She may not be Hillary, but Sarah Palin is still influential. All eyes are on her as she comes so close to the presidency (I'm working under the assumption that McCain will die in office). And like any political figure, what she says and does carries weight, especially with the young conservative women looking up to her. Which is why I had hoped that with the Newsweek and clothing controversies she would take the opportunity to comment on the issues involved with women and appearance.
Palin had a poignant, if not unique, chance to speak to her conservative audience about their bodies. When Fox News and people like Andrea Tantaros called the Newsweek cover a "slap in the face", Palin had a chance to speak to women about the wrinkles and blemishes that they're supposed to fear. She could have used the phony outrage of Fox as a fuel for a genuine outrage of women tired of having the focus on their faces.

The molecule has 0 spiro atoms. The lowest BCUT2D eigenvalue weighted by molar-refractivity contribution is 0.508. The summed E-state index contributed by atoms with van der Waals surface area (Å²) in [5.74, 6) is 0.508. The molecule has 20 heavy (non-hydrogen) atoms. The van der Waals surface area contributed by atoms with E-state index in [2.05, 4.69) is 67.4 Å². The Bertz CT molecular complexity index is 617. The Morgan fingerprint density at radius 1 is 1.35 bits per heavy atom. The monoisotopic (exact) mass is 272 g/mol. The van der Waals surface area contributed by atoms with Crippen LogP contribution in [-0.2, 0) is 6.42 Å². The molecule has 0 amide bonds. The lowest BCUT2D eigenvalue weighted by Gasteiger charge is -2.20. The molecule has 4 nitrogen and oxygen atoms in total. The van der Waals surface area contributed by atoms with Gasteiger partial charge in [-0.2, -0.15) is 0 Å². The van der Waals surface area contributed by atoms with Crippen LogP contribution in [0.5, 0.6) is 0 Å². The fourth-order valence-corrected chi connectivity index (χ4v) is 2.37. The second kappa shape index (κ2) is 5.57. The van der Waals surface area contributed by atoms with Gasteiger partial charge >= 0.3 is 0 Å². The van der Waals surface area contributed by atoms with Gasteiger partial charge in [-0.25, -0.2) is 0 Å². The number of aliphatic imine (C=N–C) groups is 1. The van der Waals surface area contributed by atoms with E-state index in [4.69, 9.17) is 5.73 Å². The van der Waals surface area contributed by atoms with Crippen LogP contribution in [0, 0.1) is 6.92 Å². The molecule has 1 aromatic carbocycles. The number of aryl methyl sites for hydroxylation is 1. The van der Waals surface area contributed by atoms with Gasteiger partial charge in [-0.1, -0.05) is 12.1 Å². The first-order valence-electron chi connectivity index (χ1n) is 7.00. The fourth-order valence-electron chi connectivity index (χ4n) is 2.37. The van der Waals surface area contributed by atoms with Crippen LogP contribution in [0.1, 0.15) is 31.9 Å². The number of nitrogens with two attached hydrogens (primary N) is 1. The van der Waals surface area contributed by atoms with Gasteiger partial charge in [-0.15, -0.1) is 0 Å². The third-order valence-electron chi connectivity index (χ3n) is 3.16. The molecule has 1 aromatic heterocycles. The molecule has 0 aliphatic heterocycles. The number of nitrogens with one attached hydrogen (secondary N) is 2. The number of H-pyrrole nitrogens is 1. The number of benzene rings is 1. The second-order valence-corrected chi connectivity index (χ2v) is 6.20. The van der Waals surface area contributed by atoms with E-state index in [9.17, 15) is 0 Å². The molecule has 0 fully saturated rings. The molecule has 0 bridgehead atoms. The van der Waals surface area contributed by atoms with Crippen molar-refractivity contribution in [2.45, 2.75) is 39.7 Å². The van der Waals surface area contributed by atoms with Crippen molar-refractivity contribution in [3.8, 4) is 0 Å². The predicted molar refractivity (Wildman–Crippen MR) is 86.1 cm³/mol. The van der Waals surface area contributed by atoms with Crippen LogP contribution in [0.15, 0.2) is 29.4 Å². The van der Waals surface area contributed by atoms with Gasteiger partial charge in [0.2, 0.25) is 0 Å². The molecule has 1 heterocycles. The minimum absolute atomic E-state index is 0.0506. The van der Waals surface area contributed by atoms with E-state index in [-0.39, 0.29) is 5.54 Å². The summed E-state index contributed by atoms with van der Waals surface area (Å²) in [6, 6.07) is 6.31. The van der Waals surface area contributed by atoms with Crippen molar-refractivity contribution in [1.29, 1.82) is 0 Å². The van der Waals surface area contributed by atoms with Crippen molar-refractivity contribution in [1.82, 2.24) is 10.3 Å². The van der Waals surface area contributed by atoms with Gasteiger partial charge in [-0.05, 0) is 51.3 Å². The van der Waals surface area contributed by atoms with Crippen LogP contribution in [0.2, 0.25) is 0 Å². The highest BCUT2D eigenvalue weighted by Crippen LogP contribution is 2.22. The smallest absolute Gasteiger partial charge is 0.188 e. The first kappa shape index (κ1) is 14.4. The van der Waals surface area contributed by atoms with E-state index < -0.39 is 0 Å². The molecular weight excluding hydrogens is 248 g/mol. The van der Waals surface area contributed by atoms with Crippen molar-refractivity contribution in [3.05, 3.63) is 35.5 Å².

Whether the image was "sexist" or not, Palin could have used the reaction to it to start a dialogue about the validity of the ideas of women somehow paling in comparison to their faces. Does Palin think that "spots" or whatever on her face should overshadow her message as a candidate? Especially as a female candidate?
This article has nothing to do with her viability as a candidate, but with her responsibility as a woman with a voice. A woman with daughters who will grow up and run for office and face the same issues unless more women like Palin, more of "the folks", actually do stop worrying about wrinkles and proudly reject the idea that campaigns should be redirected by women like Tantaros who think that physical "imperfections" transcend the bigger issues a potential Vice-President (and possibly President) must solve.